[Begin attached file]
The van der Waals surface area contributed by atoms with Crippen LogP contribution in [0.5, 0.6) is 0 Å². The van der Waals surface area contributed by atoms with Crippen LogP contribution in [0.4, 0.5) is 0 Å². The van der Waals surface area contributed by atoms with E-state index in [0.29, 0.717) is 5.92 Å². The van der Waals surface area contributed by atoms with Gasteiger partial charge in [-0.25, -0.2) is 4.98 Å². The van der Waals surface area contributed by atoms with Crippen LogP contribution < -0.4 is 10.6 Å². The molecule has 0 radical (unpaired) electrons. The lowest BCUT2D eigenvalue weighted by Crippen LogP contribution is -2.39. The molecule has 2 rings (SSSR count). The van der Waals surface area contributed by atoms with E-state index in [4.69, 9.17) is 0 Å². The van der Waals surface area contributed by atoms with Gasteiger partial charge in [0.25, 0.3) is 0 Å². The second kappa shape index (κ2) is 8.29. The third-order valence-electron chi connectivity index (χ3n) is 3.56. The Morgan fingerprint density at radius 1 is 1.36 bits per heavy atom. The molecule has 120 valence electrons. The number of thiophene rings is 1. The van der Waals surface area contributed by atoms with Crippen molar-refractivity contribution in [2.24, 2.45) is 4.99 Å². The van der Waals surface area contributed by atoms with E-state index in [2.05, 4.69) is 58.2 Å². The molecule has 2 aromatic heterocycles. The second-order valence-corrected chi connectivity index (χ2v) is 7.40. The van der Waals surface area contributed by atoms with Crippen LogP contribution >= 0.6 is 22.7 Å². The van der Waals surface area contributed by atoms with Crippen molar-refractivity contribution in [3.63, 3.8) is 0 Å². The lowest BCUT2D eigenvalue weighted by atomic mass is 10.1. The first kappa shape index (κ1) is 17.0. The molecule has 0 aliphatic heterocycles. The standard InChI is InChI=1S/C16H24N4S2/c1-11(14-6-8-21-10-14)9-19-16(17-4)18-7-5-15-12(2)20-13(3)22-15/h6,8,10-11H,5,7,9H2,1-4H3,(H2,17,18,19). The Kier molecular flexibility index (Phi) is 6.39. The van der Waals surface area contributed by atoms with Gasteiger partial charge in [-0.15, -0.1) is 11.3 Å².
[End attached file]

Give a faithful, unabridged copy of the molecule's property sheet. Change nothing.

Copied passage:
The van der Waals surface area contributed by atoms with Crippen LogP contribution in [0.5, 0.6) is 0 Å². The van der Waals surface area contributed by atoms with Crippen LogP contribution in [0.4, 0.5) is 0 Å². The van der Waals surface area contributed by atoms with E-state index in [0.29, 0.717) is 5.92 Å². The van der Waals surface area contributed by atoms with Gasteiger partial charge in [-0.25, -0.2) is 4.98 Å². The van der Waals surface area contributed by atoms with Crippen LogP contribution < -0.4 is 10.6 Å². The molecule has 0 radical (unpaired) electrons. The lowest BCUT2D eigenvalue weighted by Crippen LogP contribution is -2.39. The molecule has 2 rings (SSSR count). The van der Waals surface area contributed by atoms with E-state index in [4.69, 9.17) is 0 Å². The van der Waals surface area contributed by atoms with Gasteiger partial charge in [0.25, 0.3) is 0 Å². The second kappa shape index (κ2) is 8.29. The third-order valence-electron chi connectivity index (χ3n) is 3.56. The Morgan fingerprint density at radius 1 is 1.36 bits per heavy atom. The molecule has 120 valence electrons. The number of thiophene rings is 1. The van der Waals surface area contributed by atoms with Crippen molar-refractivity contribution in [2.24, 2.45) is 4.99 Å². The van der Waals surface area contributed by atoms with E-state index in [2.05, 4.69) is 58.2 Å². The molecule has 2 aromatic heterocycles. The second-order valence-corrected chi connectivity index (χ2v) is 7.40. The van der Waals surface area contributed by atoms with Crippen LogP contribution >= 0.6 is 22.7 Å². The van der Waals surface area contributed by atoms with Crippen molar-refractivity contribution in [3.63, 3.8) is 0 Å². The lowest BCUT2D eigenvalue weighted by atomic mass is 10.1. The first kappa shape index (κ1) is 17.0. The molecule has 0 aliphatic heterocycles. The standard InChI is InChI=1S/C16H24N4S2/c1-11(14-6-8-21-10-14)9-19-16(17-4)18-7-5-15-12(2)20-13(3)22-15/h6,8,10-11H,5,7,9H2,1-4H3,(H2,17,18,19). The Kier molecular flexibility index (Phi) is 6.39. The van der Waals surface area contributed by atoms with Gasteiger partial charge in [-0.15, -0.1) is 11.3 Å².